A dollop of maple bacon condiment on the burger, not the cronut burger itself, was behind more than 200 cases of illness in Toronto last week, according to public health officials.
Hundreds of fair-goers reported getting sick after eating at the Canadian National Exhibition and the cronut burger – a cheeseburger with a hybrid croissant-doughnut bun – initially took the heat. But after an investigation, Toronto Public Health confirmed the jam atop the sandwich was contaminated with Staphylococcus aureus: the bacterial toxin that caused the outbreak.
Lisa Berger, an associate medical officer of health for Toronto Public Health, said it is not yet clear which ingredients may have been contaminated.
“We’re looking into all elements of the different ingredients of the jam, how it was processed, how it was transported and how it was handled on site,” Ms. Berger said. The jam is made of bacon, maple syrup, brown sugar and water and should be kept refrigerated.
“There were some temperature control issues both at the supplier and on site,” Ms. Berger said, adding if a food item is contaminated and then not cooled properly, bacteria can multiply and produce the Staphylococcus aureus toxin.
The health authority said it has received 223 complaints from people who felt sick after eating at the CNE. Public health officials interviewed 154 of those people and found 79 cases of food poisoning, including one person who was hospitalized overnight. Symptoms of Staphylococcus aureus food poisoning include nausea, vomiting and abdominal cramping and can last for up to three days.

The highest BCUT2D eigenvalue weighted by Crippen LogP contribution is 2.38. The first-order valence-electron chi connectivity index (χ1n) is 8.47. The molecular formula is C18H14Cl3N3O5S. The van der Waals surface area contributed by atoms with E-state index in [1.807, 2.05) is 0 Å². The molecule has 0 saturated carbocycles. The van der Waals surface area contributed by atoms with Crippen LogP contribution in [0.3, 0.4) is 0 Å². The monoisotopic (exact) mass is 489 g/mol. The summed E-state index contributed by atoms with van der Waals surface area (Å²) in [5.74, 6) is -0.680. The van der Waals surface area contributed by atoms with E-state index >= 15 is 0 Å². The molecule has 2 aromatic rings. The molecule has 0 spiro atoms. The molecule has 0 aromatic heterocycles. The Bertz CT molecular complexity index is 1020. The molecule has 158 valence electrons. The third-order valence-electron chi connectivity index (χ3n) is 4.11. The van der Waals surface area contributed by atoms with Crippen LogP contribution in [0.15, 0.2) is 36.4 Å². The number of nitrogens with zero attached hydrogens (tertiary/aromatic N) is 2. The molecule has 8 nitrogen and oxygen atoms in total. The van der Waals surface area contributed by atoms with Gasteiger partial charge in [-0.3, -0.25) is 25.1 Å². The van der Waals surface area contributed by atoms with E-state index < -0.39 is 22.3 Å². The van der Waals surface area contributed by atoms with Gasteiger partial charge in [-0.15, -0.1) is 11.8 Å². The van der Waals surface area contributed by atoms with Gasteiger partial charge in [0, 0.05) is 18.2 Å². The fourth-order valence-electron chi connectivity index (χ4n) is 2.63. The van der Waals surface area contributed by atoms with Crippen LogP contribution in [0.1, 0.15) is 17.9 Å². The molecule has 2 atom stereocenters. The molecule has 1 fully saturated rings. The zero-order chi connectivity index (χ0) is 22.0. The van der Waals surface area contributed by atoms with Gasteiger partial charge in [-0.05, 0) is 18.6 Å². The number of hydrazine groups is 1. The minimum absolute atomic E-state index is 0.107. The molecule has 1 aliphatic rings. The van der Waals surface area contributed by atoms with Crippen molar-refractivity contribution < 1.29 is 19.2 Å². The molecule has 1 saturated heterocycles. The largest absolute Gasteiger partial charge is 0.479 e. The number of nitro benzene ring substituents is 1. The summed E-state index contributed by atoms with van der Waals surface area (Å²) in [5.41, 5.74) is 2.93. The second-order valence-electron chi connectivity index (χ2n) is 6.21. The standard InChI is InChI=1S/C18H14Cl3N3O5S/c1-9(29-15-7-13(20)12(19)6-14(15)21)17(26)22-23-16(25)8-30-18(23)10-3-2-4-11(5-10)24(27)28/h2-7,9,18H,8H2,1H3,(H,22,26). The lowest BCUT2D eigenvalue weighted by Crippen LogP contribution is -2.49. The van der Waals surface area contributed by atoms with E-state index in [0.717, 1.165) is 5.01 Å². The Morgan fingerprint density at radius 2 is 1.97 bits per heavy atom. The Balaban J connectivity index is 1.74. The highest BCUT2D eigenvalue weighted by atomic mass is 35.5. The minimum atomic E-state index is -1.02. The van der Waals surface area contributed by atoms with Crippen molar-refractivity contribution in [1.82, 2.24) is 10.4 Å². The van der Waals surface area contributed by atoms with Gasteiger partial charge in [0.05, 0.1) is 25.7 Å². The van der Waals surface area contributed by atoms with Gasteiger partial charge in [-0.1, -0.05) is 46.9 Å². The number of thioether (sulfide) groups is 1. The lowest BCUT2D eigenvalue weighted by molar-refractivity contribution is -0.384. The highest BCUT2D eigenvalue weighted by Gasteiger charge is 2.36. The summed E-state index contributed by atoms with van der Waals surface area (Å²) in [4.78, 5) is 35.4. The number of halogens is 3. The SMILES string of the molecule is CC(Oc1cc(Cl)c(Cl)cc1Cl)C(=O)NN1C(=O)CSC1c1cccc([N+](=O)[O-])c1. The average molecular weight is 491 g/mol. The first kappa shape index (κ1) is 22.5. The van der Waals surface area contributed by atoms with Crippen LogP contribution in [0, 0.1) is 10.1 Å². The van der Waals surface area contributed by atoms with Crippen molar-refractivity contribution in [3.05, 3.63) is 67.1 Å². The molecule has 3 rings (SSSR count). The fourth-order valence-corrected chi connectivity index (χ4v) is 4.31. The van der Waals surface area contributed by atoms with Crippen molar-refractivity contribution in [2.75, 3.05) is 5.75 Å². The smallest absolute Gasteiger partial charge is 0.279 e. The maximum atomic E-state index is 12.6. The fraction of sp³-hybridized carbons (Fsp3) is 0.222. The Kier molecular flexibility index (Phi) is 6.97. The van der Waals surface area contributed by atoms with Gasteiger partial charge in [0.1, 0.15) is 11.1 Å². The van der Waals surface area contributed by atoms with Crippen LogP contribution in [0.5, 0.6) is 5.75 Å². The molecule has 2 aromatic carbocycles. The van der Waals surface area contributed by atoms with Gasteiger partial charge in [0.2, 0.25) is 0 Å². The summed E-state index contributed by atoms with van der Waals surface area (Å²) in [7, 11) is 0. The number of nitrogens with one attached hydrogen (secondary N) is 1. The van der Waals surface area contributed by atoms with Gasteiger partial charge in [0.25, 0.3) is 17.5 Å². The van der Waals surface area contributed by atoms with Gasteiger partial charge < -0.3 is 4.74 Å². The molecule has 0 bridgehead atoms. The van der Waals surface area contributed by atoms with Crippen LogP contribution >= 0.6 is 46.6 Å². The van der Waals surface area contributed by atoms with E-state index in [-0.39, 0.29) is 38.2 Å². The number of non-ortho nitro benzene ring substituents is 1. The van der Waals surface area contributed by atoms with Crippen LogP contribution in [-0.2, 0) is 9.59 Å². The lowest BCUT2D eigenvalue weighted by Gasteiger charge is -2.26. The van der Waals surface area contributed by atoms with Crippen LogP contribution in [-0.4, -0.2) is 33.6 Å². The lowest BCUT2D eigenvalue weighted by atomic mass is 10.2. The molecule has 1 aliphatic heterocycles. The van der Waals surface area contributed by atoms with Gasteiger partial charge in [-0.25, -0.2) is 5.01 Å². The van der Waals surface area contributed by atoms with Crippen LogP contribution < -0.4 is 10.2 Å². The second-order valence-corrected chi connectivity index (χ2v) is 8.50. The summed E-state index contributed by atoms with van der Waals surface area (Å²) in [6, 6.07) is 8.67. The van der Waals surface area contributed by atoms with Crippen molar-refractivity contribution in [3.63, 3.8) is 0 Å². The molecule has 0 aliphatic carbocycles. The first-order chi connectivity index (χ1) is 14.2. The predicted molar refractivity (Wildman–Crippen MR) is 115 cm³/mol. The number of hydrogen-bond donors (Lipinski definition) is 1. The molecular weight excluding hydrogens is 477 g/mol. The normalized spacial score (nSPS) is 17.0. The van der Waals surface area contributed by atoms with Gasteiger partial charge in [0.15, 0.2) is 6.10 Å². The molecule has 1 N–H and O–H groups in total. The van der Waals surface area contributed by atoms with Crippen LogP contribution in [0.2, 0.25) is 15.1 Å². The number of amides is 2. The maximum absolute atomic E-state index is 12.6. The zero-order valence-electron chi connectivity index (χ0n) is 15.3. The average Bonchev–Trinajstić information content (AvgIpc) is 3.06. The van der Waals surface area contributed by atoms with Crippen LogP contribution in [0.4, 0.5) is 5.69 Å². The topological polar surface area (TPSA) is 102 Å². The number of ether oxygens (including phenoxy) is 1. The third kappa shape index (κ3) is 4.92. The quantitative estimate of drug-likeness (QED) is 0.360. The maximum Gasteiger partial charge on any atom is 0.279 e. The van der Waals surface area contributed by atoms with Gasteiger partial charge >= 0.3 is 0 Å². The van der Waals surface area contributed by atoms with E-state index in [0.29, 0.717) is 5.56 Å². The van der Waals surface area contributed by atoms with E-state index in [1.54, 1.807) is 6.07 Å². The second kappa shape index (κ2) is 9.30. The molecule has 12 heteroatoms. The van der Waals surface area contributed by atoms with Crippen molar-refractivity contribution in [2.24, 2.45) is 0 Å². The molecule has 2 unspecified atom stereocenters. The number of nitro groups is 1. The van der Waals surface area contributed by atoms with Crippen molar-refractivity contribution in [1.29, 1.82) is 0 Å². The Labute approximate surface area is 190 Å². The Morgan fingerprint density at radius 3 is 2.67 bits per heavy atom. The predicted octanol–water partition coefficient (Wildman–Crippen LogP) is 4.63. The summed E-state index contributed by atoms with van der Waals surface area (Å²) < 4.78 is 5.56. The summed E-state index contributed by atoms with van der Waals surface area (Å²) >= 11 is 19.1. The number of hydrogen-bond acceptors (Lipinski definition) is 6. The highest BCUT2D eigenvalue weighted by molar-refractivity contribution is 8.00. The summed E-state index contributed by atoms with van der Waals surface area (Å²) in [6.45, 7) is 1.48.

The jam and the cronuts were made by Le Dolci bakery in Toronto’s west end.
Le Dolci owner Lisa Sanguedolce issued a statement to media on Tuesday saying the staff is concerned about the news that their jam was contaminated.
“We are a small team of family and employees who run the operation and we take food safety very seriously. It is of the utmost importance to us,” the statement read.
“We have strict policies and procedures in place for all of our staff and suppliers to ensure we always output a high quality product.”
Ms. Sanguedolce also said they have ceased all production to co-operate with the public health investigation.
EPIC Burgers and Waffles, the food vendor that served the cronut burger, re-opened on Tuesday with the novelty concoction removed from the menu. In a post on its Facebook page, EPIC Burgers and Waffles stated it will no longer use Le Dolci as a supplier.
“We would like to take the time to thank Toronto Public Health for their hard work in verifying that our products are safe and our remaining suppliers are of the highest quality,” the statement read.
Before Tuesday’s reopening, EPIC Burgers and Waffles employees were re-trained in proper food handling, and the vendor station was thoroughly sanitized, Ms. Berger said.